Me: Remember when we used to stay up till 2 AM in Colin's room? Back when it was our computer room?

Him: OMG, I forgot that even used to BE the computer room. Yeah, that was fun...Sunken Temple...

Me: Remember when we'd all lay in the road near Booty Bay and wait for Alliance to happen by?

Him: LOL, yeah, that was comedy.

Me: We should fire that back up and just play it casual, for fun.

Him: OK, let's do it.

And so began an epic journey...of downloading. We only had the original launch CDs, and instead of being clever and hitting up Fileplanet or something, we just installed and started patching.

Two days later, we decided to go buy the Battle Chest, cuz we were still patching. That took care of the problem. We headed for the nearest open PvP server, and two new Blood Elves were born. After about half an hour on the random name generator. Which kept suggesting names that we couldn't take, as well as "Line." It really really seemed to want one of us to name our character "Line."

Now, while I'm very much a socializer/explorer when it comes to the Bartle playstyles, my closest friends know that I'm also a closet griefer. I used to get up on the rooftops of Gadgetzan and gank Alliance, not even remotely entertaining the idea that it might be an exploit, I just did it because it was funny. What makes me PvPing amusing is that I'm not especially skilled at it. I'm no Dread Og...

I'll see you all up in the PvP hizzouse, yo! Alliance beware!

Friday, January 16, 2009

Watchmen case settled

The Fox Watchmen lawsuit has been settled at last, and with that nasty bit of business out of the way, can we finally get back to what's really important? Seeing cool movies? I mean seriously.

Now I'm in a mellow Friday mooooood...

Thursday, January 15, 2009

Repo! The Genetic Opera

This jaw-dropping I WANT TO SEE THAT movie featuring Giles from Buffy somehow stealthed its way almost to video release before I caught the trailer on the My Bloody Valentine DVD this week:

DVD street date January 20. All y'all just hold off adding it to your Netflix queue until after I've seen it, OK?

Cloak of Invisibility IRL

Invisibility Cloak Closer Than Ever to Reality
Jan. 15, 2009 -- An invisibility cloak for visible light could be made within six months, say scientists from Duke University, who, in a new paper published today in Science, explain how to hide objects from a dramatically extended range of wave lengths.
Really? Really really? I want one for my Wii ComBot!

Tuesday, January 13, 2009

Geekumentary Database

What the internet really needs is a master list of geekumentaries! The only criteria for inclusion here is that it's a documentary about something geeky. Please add comments if you know of any I've missed.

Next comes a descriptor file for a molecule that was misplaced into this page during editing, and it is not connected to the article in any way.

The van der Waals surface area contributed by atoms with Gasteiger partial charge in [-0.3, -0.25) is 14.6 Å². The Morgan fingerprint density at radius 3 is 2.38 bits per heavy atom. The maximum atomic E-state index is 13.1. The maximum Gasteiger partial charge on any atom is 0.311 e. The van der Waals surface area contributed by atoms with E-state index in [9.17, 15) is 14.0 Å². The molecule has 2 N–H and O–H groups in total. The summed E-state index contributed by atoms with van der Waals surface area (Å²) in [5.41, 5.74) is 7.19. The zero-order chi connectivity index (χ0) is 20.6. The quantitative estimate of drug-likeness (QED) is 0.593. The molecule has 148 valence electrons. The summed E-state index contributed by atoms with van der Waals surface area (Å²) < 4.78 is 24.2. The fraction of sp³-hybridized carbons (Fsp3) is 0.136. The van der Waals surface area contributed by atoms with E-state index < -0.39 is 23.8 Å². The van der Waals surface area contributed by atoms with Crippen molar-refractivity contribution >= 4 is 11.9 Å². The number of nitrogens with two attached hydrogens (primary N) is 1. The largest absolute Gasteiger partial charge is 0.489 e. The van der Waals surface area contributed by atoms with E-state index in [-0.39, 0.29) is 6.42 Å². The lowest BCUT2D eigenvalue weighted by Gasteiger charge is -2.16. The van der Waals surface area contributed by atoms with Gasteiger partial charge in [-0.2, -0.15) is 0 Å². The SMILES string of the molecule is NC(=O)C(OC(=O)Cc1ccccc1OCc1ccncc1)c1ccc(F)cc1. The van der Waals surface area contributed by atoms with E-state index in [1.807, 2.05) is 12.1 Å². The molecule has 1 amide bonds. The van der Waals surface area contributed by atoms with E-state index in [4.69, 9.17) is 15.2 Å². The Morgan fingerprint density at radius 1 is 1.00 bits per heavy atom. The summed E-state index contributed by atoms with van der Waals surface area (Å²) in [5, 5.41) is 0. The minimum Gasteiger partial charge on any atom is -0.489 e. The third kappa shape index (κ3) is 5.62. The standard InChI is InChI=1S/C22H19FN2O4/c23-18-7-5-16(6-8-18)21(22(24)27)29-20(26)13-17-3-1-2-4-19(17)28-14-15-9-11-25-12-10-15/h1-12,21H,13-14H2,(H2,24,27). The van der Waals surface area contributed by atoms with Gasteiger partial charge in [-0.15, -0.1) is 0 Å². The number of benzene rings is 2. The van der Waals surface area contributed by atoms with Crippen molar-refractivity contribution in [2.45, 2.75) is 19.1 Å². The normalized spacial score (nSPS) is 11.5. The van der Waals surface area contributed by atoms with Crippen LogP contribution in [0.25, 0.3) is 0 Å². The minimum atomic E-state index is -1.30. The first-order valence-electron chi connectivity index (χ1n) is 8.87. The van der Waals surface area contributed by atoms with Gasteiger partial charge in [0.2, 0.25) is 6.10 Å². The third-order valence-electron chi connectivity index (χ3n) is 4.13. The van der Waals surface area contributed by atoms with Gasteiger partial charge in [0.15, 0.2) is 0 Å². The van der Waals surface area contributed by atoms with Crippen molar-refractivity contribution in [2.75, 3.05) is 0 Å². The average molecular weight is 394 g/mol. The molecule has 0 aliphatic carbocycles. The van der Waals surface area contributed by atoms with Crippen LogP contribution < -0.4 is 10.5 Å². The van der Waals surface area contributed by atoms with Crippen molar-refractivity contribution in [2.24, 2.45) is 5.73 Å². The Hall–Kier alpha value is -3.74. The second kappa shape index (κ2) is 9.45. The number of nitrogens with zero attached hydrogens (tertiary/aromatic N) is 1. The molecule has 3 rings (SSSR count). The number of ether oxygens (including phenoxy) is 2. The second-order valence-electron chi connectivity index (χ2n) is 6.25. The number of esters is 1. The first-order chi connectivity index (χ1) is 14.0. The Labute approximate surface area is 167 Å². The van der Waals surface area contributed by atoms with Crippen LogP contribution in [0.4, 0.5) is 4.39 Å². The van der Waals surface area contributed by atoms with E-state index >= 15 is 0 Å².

10 MPH (2007)
Two friends embark on a cross-country journey from Seattle to Boston on a Segway.Full review.

An Adventurer is You! (200-something)
The origins of Kingdom of Loathing: From the frozen wastes of Canadia rode filmmaker Chris Ciosk, on a trusty steed made of video cameras and boom microphones. He interviewed us, explored our offices, and cut together a 27-minute documentary that you can show to your non-KoL-playing friends by way of explanation or apology. Heck, your mother would probably like it. Lord knows she's easy enough to please. It's got loads of special features -- lengthy audio interviews with all of the staff (all of the staff as of early 2007, at least,) a behind-the-scenes look at our development process, and a really cool title animation. A must-have for anybody who must have it.

Avatars Offline (2002)
All about people who meet online, and then in real life.

Ball Saved

BBS: The Documentary (2005)
A five and a half-hour epic that chronicles the history of BBS (bulletin board systems), and, by nature, much of the rise of home computing. Full review.

Candyman: The David Klein Story (2010)
The bittersweet tale of David Klein, the man who invented Jelly Belly jellybeans. Featuring Weird Al, so you know it's a geekumentary. This is one I recommend.

Chasing Ghosts (2008)
A look at the classic arcade gaming scene that focuses on Twin Galaxies and the people involved in the LIFE magazine shoot in Ottumna, Iowa.

Classic Game Room (2007)
The rise and fall of a 1999 video game review show. Classic Game Room is also back on the internet as of 2008. Full review.

Darkon (2006)
Darkon documents a group of weekend warriors in Maryland...literally, weekend warriors, as these guys are taking part in an honored geek tradition (oft considered geeky even among geeks), the LARP (Live-Action Roleplay).

Dungeon Masters
about pen-and-paper gaming.

The Dungeons & Dragons Experience (2004)

About the world of pro video gaming.

Get Lamp (2010)
A documentary about early 80's text adventures (the Infocom-style games like Zork).

Gold Farmers

High Score

His Name Was Jason: 30 Years of Friday the 13th (2009)

The History of Pinball

The King of Kong: A Fistful of Quarters (2007)
Two classic arcade gamers battle for the world record Donkey Kong score. Full review.

LARP: The Movie (2008)

Life with a Dice Bag (2005)

Monster Camp (2007)

Monster Camp is about a group of LARPers who belong to the Seattle chapter of NERO (New England Roleplaying Organization). Full review.

Nerdcore for Life (2010)

Nerdcore Rising (2008)